Apply For Our Program
Before filling out an application for our program, please take some time to read through some of the questions below. If you still feel as if a service dog is the right choice for you, fill out the form at the bottom of the page!
Do you have a disability?
The ADA defines a person with a disability as a person who has a physical or mental impairment that substantially limits one or more major life activities. More Here –> https://www.ada.gov/cguide.htm
It is possible to have a physical, mental, emotional, or sensory impairment or disorder that is not considered a disability, and only you and/or your medical team can make that determination. Since we are a dog training organization and not an authority in the medical field, we must take your representation of your health as fact when applying for our service dog program, and we are not responsible for any repercussions associated with misrepresenting the state of your health or your health needs. This is especially important when considering the need for a psychiatric service animal versus an emotional support animal. If you have questions about your health, please consult with your doctor and/or other medical professionals.
Are you able to financially cover the cost of owning a service dog?
While our upfront cost for training a service dog is lower than many other organizations, it is still a significant investment. However, there are many other costs associated with the regular maintenance and care of owning any dog, and oftentimes more expensive when that dog is a working service dog. You must also plan for the care of your dog into retirement. Some of the other costs you must be able to plan for may include, but are not limited to:
- Regular veterinary visits (including things like x-rays for mobility dogs)
- Regular bathing and grooming (service dogs must be clean and well-groomed at all times when visiting places of public accommodation)
- High-quality diet
- Leashes, collars, vests, harnesses, pick-up bags, travel bowls, etc. (These may need to be replaced more than once over your dog’s working lifetime.)
- Training treats, toys, beds, other gear
- Paying for a dog walker or doggie daycare services if you are not able to meet the physical needs of your service dog by yourself
Are you able to provide your service dog with adequate exercise and care when he/she is not working?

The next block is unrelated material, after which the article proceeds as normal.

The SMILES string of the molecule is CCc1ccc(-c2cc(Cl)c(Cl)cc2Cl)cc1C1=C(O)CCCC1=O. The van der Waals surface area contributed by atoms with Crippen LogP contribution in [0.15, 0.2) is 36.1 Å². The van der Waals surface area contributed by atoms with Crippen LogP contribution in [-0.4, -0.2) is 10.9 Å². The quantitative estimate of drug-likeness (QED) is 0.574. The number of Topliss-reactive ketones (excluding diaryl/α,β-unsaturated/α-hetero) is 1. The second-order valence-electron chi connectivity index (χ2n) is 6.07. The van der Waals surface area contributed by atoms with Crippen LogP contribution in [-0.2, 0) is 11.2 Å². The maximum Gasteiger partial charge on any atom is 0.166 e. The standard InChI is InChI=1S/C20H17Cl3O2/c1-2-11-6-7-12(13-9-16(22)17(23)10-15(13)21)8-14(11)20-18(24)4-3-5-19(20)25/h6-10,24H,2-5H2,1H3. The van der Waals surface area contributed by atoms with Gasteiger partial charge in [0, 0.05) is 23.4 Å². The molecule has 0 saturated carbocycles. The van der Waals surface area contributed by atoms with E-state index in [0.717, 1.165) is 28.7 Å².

There may be days where your service dog is required to be idle for long stretches of time, whether that’s during your work or school hours, during travel, doctors’ appointments, or any number of other things. Service dogs still require adequate physical exercise to keep them in good condition and keep their energy well-balanced enough to focus on their work. In addition, you must be able to provide for the every-day needs of your service dog such as feeding, grooming, playing, picking up waste, etc.
Are you comfortable with/able to handle the extra attention you will get from the public?
Especially for those with psychiatric disabilities, having attention focused on you can be a trigger that negatively affects you and can make some conditions worse. Because service dogs are not common, handlers often will get stopped and asked questions, may get challenged by employees of certain businesses, and even have members of the public talk/pet/interact with your dog without permission. Wind River will help to prepare you for public interactions as part of the owner-training portion of our programs, but these interactions will still happen, and while some of them are positive, not all will be.
Are there other ways to mitigate your disability that are effective and require less of an accommodation from public entities?
This is a tough question, but must be asked. For example, if you need help remembering to take medication, you could train a service dog to remind you to do this, or you could set an alarm on your watch or cell phone. If the alarm is sufficient to remind you, that is the option you should choose. Service dogs CAN be a risk for certain businesses (like those that serve food), and it can sometimes be difficult for businesses to make the necessary accommodations.
If you feel that you can successfully cover all the necessary requirements of a service dog AND it is the best way to mitigate your disability, please fill out our service dog program application form!
- Must live in the state of Montana OR no more than 6 hours’ drive from facility (some clients in WA, ID accepted)
- Must be able to provide your own transportation and travel to the facility and other lesson locations
- Clients under 12 must have a parent, guardian, or aide as the primary handler for the dog. Clients 12-16 must have a parent or guardian present during all training but may be the primary handler.
- Clients must follow all rules and guidelines, both written and verbal, given by the trainer. This includes adhering to appropriate training phases, procedures, and practice recommendations. Clients shall not represent their dog(s) inaccurately (i.e. by identifying a dog as a “service dog in training” prior to passing basic training, etc.). Failure to adhere to our rules and guidelines is grounds for immediate dismissal from the program
- Clients must come prepared to all training sessions, including bringing appropriate equipment, training aids, etc.
- Clients must complete the application at the bottom of the page and have funding secured for the training (or authorization for funds to be released) prior to beginning any training program.
Trainers Ally & Kelsey work on public access with two of our service-dogs-in-training